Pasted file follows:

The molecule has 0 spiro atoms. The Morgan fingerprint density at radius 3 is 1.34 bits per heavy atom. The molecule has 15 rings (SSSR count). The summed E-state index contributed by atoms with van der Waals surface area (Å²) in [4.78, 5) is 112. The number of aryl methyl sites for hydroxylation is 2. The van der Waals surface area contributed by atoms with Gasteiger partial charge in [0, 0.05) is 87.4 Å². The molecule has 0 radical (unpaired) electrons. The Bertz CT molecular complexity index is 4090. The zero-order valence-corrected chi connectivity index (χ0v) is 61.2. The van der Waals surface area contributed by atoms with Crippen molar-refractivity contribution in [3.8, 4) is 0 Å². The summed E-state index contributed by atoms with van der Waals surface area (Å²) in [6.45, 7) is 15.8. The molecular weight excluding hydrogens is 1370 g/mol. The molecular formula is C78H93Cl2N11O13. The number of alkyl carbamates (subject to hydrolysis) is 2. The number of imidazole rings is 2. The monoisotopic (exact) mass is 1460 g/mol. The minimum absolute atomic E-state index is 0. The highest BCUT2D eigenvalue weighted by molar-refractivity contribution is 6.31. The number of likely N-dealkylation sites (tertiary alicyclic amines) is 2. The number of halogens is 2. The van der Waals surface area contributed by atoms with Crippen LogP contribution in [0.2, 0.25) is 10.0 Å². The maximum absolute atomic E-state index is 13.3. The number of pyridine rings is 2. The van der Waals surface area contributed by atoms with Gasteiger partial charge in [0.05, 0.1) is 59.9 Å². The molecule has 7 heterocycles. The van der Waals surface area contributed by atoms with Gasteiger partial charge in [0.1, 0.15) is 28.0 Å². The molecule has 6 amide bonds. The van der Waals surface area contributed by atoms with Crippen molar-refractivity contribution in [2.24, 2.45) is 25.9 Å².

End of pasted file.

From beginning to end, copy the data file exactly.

The molecule has 0 spiro atoms. The Morgan fingerprint density at radius 3 is 1.34 bits per heavy atom. The molecule has 15 rings (SSSR count). The summed E-state index contributed by atoms with van der Waals surface area (Å²) in [4.78, 5) is 112. The number of aryl methyl sites for hydroxylation is 2. The van der Waals surface area contributed by atoms with Gasteiger partial charge in [0, 0.05) is 87.4 Å². The molecule has 0 radical (unpaired) electrons. The Bertz CT molecular complexity index is 4090. The zero-order valence-corrected chi connectivity index (χ0v) is 61.2. The van der Waals surface area contributed by atoms with Crippen molar-refractivity contribution in [3.8, 4) is 0 Å². The summed E-state index contributed by atoms with van der Waals surface area (Å²) in [6.45, 7) is 15.8. The molecular weight excluding hydrogens is 1370 g/mol. The molecular formula is C78H93Cl2N11O13. The number of alkyl carbamates (subject to hydrolysis) is 2. The number of imidazole rings is 2. The monoisotopic (exact) mass is 1460 g/mol. The minimum absolute atomic E-state index is 0. The highest BCUT2D eigenvalue weighted by molar-refractivity contribution is 6.31. The number of likely N-dealkylation sites (tertiary alicyclic amines) is 2. The number of halogens is 2. The van der Waals surface area contributed by atoms with Crippen LogP contribution in [0.2, 0.25) is 10.0 Å². The maximum absolute atomic E-state index is 13.3. The number of pyridine rings is 2. The van der Waals surface area contributed by atoms with Gasteiger partial charge in [0.05, 0.1) is 59.9 Å². The molecule has 7 heterocycles. The van der Waals surface area contributed by atoms with Gasteiger partial charge in [0.1, 0.15) is 28.0 Å². The molecule has 6 amide bonds. The van der Waals surface area contributed by atoms with Crippen molar-refractivity contribution in [2.24, 2.45) is 25.9 Å².